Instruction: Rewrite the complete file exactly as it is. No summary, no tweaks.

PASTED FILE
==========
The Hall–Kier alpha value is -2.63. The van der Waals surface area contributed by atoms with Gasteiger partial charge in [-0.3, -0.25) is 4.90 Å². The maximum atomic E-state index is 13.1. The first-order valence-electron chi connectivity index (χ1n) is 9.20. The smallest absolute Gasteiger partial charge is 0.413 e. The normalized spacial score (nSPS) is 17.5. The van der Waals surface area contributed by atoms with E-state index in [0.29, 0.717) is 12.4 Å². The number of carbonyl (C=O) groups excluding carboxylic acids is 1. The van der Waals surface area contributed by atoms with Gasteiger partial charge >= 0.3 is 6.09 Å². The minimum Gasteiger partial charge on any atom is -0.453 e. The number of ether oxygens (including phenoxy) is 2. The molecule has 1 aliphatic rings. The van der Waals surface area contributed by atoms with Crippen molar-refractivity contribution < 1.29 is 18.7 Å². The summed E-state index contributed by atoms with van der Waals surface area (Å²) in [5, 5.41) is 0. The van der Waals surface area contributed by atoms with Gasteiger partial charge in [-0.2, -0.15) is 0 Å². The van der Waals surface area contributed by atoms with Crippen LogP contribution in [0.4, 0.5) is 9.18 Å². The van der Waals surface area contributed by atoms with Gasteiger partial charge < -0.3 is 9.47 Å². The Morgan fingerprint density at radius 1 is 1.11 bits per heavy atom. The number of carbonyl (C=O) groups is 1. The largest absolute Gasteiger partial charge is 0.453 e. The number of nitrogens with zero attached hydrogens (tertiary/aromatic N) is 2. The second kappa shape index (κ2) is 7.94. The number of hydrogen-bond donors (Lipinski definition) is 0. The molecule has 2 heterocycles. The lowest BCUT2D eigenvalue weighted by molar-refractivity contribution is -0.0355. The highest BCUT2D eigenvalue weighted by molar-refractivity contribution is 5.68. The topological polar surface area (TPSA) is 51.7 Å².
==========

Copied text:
The Hall–Kier alpha value is -2.63. The van der Waals surface area contributed by atoms with Gasteiger partial charge in [-0.3, -0.25) is 4.90 Å². The maximum atomic E-state index is 13.1. The first-order valence-electron chi connectivity index (χ1n) is 9.20. The smallest absolute Gasteiger partial charge is 0.413 e. The normalized spacial score (nSPS) is 17.5. The van der Waals surface area contributed by atoms with E-state index in [0.29, 0.717) is 12.4 Å². The number of carbonyl (C=O) groups excluding carboxylic acids is 1. The van der Waals surface area contributed by atoms with Gasteiger partial charge >= 0.3 is 6.09 Å². The minimum Gasteiger partial charge on any atom is -0.453 e. The number of ether oxygens (including phenoxy) is 2. The molecule has 1 aliphatic rings. The van der Waals surface area contributed by atoms with Crippen molar-refractivity contribution < 1.29 is 18.7 Å². The summed E-state index contributed by atoms with van der Waals surface area (Å²) in [5, 5.41) is 0. The van der Waals surface area contributed by atoms with Gasteiger partial charge in [-0.2, -0.15) is 0 Å². The van der Waals surface area contributed by atoms with Crippen LogP contribution in [0.4, 0.5) is 9.18 Å². The van der Waals surface area contributed by atoms with Gasteiger partial charge < -0.3 is 9.47 Å². The Morgan fingerprint density at radius 1 is 1.11 bits per heavy atom. The number of carbonyl (C=O) groups is 1. The largest absolute Gasteiger partial charge is 0.453 e. The number of nitrogens with zero attached hydrogens (tertiary/aromatic N) is 2. The second kappa shape index (κ2) is 7.94. The number of hydrogen-bond donors (Lipinski definition) is 0. The molecule has 2 heterocycles. The lowest BCUT2D eigenvalue weighted by molar-refractivity contribution is -0.0355. The highest BCUT2D eigenvalue weighted by molar-refractivity contribution is 5.68. The topological polar surface area (TPSA) is 51.7 Å².